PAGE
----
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Gas and Air Post Mortem (although, it’s not dead)

Posted by (twitter: @triplevisgames)
Saturday, August 31st, 2013 1:39 am

I posted this first on my site tripleVisionGames.com so feel free to swing by there!

Gas and Air – a Post Mortem

gasAir

This was the worst weekend for a game jam.

We’re in the middle of moving house, I had tickets to a football match, it was my Mum’s birthday and we were having a celebration tea and, on the Sunday, we were driving the 100 plus miles down to Stratford-Upon-Avon to stay with family and due to leave at 9:30 in the morning.

Factor in the hangover I had planned on both the Saturday and the Sunday, and I figured I probably had something like 6 hours of time at my computer. 6 hours! It was probably going to take me that long to think of an idea!

Like I said, this was the worst weekend for a game jam.

Time Boost!

As it turned out, I did actually manage to double that 6 hours with the help of a couple of early mornings (this was tough with the evenings’ excessive consumption of wine) and an extremely apologetic delay to the journey on Sunday. Still, with 12 hours it was going to be a bit of a push to get anything decent done. What I needed was a plan.

Sadly, I’m a little bit crap at this planning lark and I really didn’t have time anyway so I just made a quick list of what I could do to cut down the time I needed at my PC to put the game together. The usual suspects came up:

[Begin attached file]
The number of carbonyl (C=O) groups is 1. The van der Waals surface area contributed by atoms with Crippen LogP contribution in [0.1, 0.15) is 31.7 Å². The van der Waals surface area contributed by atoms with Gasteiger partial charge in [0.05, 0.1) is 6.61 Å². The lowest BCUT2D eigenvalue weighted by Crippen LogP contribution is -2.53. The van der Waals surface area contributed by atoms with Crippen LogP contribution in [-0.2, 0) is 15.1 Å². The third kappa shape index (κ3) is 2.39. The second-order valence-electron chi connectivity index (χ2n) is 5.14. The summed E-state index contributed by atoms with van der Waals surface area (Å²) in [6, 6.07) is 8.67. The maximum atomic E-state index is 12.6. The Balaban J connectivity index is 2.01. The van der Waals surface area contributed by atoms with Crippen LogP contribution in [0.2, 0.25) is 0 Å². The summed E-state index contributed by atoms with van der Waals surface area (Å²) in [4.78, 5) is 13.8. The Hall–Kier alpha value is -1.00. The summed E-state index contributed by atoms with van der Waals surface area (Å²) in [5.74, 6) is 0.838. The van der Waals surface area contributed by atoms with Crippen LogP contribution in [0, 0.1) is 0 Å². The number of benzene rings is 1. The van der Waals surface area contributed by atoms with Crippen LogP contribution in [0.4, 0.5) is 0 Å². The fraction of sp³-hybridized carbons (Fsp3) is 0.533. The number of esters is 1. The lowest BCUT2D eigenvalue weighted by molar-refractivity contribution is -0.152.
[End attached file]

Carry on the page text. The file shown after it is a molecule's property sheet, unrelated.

– Small scope.

– No, smaller scope.

– Nope. SMALLER.

– Yep that’s more like it.

– Ok maybe have at least 1 mechanic in there.

– Simple art style.

– Gameplay that doesn’t require a tutorial.

And that’s about it. If I could stick to the above rules, there was a chance I might be able to get something finished that, while it might be little more than a prototype, would be fun to play and have a decent amount of polish.

All The Small Things

When considering the design of the game, there were a number of things that are important to me as a designer. These are things that I aim for in all of my games, and they boil down to 3 core concepts: Cohesion, good feel and polish. Polish is actually a new addition to this; at least in how much focus I now put on this area. Previously, polish would consist of the last 5% or so of the development process.

This is not enough time.

After pestering game developers at Rezzed for advice (in particular the guys from Vlambeer about going from a prototype to something as awesome as Luftrausers) I was given the following piece of advice:

“Spend a week making the game. Spend 6 months polishing it.”